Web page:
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Peavey MAX 300 Combo review

Peavey's new series of bass combos have a lot to live up to but with a quality build and intuitive EQ, they wear the name well

  • £529
  • €493
  • $499
Peavey Max 300 Combo
(Image: © Future)

Our Verdict

Now this is an impressive, well-designed combo. The MAX 300 has all the essentials and places them within easy reach, offering some formidable tones and a fair degree of control over them.

Pros

  • Clever EQ and tone-shaping features makes it very versatile.
  • Kosmos-C option helps the MAX 300 punch above its weight.
  • Lightweight build and combo convenience.
  • Competitively priced.

Cons

  • Not at this price.

What is it?

We might be seeing a trend in bass amplification for smaller heads and more portability, but for many players, the bass combo amp remains the most attractive option for their needs.

Peavey's new MAX series arrives with a certain expectation that comes with the name on the grille cloth. Peavey has long been a byword for reliability and solid performance when it comes to combos. 

The series includes a lightweight 600-watt amp head and combos with a variety of speaker sizes and power outputs, from the MAX 100 with its single 10-inch speaker to our review model, the MAX 300, which houses a pair of 10-inch speakers in a lightweight, though unspecified timber, with 300-watts of solid-state juice on hand. 

Given that combos are convenience in a box, it's gratifying that the top-mounted control panel is intuitive enough as to make the manual obsolete. You have a gain dial, under which there is a button to engage overdrive mode, 3-band EQ offering 15db of boost or cut,  volume, There is also a tuner that doubles as a mute switch when engaged.

The overdrive is very musical, using a tube-emulation circuit that is dynamic and convincing

Underneath the EQ controls you'll find Contour, Mid-Shift and Bright buttons joining the Kosmos-C mode, which, when activated, increases the MAX 300's harmonic response.

At 21kg, you might want to bend the knee when you lift it, but the MAX 300 is no behemoth. The angled baffle design helps those dual-speakers project their ouput, while there is DDT speaker protection on hand to stop any nasty surprises.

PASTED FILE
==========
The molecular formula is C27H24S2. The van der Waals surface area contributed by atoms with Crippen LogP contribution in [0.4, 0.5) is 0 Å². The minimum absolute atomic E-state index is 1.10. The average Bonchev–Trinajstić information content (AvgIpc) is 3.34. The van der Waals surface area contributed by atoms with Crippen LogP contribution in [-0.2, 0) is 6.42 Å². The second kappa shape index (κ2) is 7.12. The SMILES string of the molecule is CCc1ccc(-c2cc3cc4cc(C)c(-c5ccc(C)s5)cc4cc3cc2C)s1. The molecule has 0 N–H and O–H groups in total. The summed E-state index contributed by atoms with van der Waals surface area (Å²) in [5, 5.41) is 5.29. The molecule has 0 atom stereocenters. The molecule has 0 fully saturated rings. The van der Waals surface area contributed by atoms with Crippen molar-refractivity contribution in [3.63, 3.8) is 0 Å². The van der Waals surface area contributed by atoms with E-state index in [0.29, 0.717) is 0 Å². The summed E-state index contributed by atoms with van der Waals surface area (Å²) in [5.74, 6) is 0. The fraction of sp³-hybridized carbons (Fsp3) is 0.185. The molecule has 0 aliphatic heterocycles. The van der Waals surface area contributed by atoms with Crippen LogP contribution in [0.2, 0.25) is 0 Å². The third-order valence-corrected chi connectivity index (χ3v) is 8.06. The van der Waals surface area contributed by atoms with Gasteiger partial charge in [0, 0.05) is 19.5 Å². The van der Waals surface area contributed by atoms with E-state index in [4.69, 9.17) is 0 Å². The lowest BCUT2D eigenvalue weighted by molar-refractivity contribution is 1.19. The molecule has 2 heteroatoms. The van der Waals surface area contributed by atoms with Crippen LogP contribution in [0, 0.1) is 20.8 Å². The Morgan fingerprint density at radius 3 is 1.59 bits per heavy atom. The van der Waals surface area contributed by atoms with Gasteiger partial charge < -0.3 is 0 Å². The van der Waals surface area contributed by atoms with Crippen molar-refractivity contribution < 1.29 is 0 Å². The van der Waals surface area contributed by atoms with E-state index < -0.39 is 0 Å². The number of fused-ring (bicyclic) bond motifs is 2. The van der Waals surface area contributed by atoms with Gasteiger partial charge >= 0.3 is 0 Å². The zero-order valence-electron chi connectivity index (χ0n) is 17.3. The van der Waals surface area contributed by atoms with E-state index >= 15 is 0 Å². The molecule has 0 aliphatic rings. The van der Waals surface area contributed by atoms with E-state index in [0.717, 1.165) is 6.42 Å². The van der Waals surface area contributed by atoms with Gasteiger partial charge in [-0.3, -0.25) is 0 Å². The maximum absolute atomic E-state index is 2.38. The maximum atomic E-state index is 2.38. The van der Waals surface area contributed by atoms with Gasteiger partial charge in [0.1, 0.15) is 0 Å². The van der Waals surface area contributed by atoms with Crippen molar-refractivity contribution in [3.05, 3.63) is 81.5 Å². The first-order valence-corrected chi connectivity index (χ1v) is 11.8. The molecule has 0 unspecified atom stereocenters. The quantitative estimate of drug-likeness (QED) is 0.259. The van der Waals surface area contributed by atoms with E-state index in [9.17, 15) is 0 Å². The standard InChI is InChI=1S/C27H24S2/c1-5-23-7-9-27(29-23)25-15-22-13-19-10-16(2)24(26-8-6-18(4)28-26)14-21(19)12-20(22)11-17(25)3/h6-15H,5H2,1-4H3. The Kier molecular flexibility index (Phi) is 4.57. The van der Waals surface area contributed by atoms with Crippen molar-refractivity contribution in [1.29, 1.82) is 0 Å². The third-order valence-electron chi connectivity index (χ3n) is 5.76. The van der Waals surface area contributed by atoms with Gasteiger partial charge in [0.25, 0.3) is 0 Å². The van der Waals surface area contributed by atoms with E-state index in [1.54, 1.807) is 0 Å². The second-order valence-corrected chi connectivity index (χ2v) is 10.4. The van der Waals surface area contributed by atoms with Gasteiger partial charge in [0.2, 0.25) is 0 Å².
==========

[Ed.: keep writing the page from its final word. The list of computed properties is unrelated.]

On the rear of the unit, there is a headphones output, effects loop, XLR DI, Aux-In and a Speakon output for adding an additional cabinet – a very decent option. There is a footswitch socket but that is sold separately.

The control panel is mounted on the tap of the amplifier, and is relatively straightforward, with active/passive inputs, a chromatic tuner, EQ and other tone-sweeteners.

The control panel is mounted on the tap of the amplifier, and is relatively straightforward, with active/passive inputs, a chromatic tuner, EQ and other tone-sweeteners. (Image credit: Future)

Performance and verdict

With everything set flat, the MAX 300's response is water-tight. Whether through an active, passive or five-string bass, there's an impressive solidity to the low end that belies the dual 10-inch format. But tweaking the EQ and bringing into play the Mid-Shift, Contour and the Kosmos-C feature is where things get really interesting.

Also consider...

(Image credit: Future)

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Ashdown Original C112-300
If you’re looking for a sturdy, reliable, sweet-sounding combo, look no further.

The Mid-Shift allows you to centre your midrange at 250Hz or 600hz, with bass set at 50Hz and treble 6kHz. The Bright switch acts as a top-end boost, adding 10dB at 1kHz, sprinkling a little extra detail into the mix. 

Contour, meanwhile, is for scooped, slap-ready tones, as it jacks the bass and treble and cuts the mids. It can sound a little on the empty side. The overdrive is very musical, using a tube-emulation circuit that is dynamic and convincing. You can add a very respectable amount of grit to your sound without it falling apart.

The Kosmos-C feature is a little harder to describe. It enhances sub-harmonics and harmonics to sprinkle a sort of magic dust on the MAX 300's performance, and perhaps this is why the combo sounds as big and impressive as it does. The bass is full and rich, and is especially kind to active pickups.

At this price, the MAX 300 is a very convincing combo. The ability to add a supplementary cabinet via the Speakon output is a very nice touch, especially when playing in a band context. But out of the box the sounds are big and wide, projecting bass all over the place. Which, as a bassist, is what you want.

MusicRadar verdict: Now this is an impressive, well-designed combo. The MAX 300 has all the essentials and places them within easy reach, offering some formidable tones and a fair degree of control over them. 

On the rear, you will find an 1/8-inch headphones output for silent practice and a 1/8-inch aux in for external audio.

On the rear, you will find an 1/8-inch headphones output for silent practice and a 1/8-inch aux in for external audio. (Image credit: Future)

Hands-on demos

BassTheWorld

Music Villa

Peavey

Specifications

  • Made In: China
  • Power: 300 watts RMS
  • Features: Gain, bass, middle, treble, master, chromatic tuner, overdrive, contour, mid-shift, bright, Kosmos-C, tune/mute, tweeter defeat 
  • Speakers: 2 x 10” speakers and tweeter
  • Dimensions: 580mm (H) x 492mm (W) x 412mm (D) / 22.8” (H) x 19.4” (W) x 16.2” (D)
  • Connections: ¼” jack inputs (active and passive), ¼” jack Send/Return FX loop, balanced XLR DI output with ground lift switch, 3.5mm auxiliary input, 3.5mm headphone output, ¼” jack footswitch, Speakon output
  • Weight: 21 kg / 46.4 lbs
  • Contact: Peavey